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Laurence B. McCullough [127]Laurence Bernard Mccullough [1]
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Laurence McCullough
Baylor College of Medicine
  1.  8
    John Gregory and the Invention of Professional Medical Ethics and the Profession of Medicine.Laurence B. McCullough - 1998 - Springer Verlag.
    The best things in my Ufe have come to me by accident and this book results from one such accident: my having the opportunity, out of the blue, to go to work as H. Tristram Engelhardt, Jr. 's, research assistant at the Institute for the Medical Humanities in the University of Texas Medi cal Branch at Galveston, Texas, in 1974, on the recommendation of our teacher at the University of Texas at Austin, Irwin C. Lieb. During that summer Tris "lent" (...)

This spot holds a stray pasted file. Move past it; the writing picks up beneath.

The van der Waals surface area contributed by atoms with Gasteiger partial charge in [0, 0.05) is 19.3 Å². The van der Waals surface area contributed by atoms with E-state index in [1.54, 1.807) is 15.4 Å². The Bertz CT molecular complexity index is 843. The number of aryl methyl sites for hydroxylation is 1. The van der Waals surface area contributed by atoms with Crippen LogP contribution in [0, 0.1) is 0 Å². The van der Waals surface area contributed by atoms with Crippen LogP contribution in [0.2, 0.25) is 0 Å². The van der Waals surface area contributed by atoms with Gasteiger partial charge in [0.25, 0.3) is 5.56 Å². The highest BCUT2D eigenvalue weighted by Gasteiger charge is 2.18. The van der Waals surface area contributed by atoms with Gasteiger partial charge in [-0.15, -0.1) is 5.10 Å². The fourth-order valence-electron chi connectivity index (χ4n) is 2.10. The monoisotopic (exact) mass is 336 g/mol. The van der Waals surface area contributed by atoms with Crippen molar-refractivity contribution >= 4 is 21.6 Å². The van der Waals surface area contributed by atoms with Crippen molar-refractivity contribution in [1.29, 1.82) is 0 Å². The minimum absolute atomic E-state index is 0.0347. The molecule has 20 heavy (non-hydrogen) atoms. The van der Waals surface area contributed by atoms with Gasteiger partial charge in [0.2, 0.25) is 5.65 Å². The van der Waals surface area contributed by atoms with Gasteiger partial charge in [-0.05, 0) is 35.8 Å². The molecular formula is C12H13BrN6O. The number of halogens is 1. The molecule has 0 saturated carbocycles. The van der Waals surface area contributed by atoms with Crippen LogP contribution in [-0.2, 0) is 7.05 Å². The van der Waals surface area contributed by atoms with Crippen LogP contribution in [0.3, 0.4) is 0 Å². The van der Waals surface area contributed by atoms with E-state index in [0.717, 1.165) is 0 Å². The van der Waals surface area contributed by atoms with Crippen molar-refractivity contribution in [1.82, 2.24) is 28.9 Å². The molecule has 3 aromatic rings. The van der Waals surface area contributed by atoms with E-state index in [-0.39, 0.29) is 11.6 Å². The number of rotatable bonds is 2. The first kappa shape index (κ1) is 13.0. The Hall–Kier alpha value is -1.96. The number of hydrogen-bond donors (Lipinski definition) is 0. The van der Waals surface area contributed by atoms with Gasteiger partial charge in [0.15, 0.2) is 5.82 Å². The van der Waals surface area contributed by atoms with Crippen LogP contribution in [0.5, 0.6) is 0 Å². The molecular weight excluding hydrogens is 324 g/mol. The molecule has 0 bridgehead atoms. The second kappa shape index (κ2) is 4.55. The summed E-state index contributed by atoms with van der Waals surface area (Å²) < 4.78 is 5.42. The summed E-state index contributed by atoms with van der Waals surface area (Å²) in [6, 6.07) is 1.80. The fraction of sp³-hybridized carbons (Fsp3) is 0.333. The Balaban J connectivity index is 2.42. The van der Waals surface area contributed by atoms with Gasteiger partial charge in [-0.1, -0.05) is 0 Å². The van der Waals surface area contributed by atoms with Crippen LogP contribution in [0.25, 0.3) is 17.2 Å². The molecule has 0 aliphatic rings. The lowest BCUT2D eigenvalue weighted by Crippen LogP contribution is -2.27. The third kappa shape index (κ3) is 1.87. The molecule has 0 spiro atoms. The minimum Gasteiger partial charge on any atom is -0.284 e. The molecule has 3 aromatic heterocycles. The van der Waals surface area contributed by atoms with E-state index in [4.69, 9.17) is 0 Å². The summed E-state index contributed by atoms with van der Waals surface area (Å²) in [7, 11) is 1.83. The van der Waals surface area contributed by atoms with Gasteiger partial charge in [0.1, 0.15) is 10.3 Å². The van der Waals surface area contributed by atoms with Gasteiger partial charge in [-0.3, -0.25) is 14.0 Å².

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  2.  7
    Professional virtue of civility and the responsibilities of medical educators and academic leaders.Laurence B. McCullough, John Coverdale & Frank A. Chervenak - 2023 - Journal of Medical Ethics 49 (10):674-678.
    Incivility among physicians, between physicians and learners, and between physicians and nurses or other healthcare professionals has become commonplace. If allowed to continue unchecked by academic leaders and medical educators, incivility can cause personal psychological injury and seriously damage organisational culture. As such, incivility is a potent threat to professionalism. This paper uniquely draws on the history of professional ethics in medicine to provide a historically based, philosophical account of the professional virtue of civility. We use a two-step method of (...)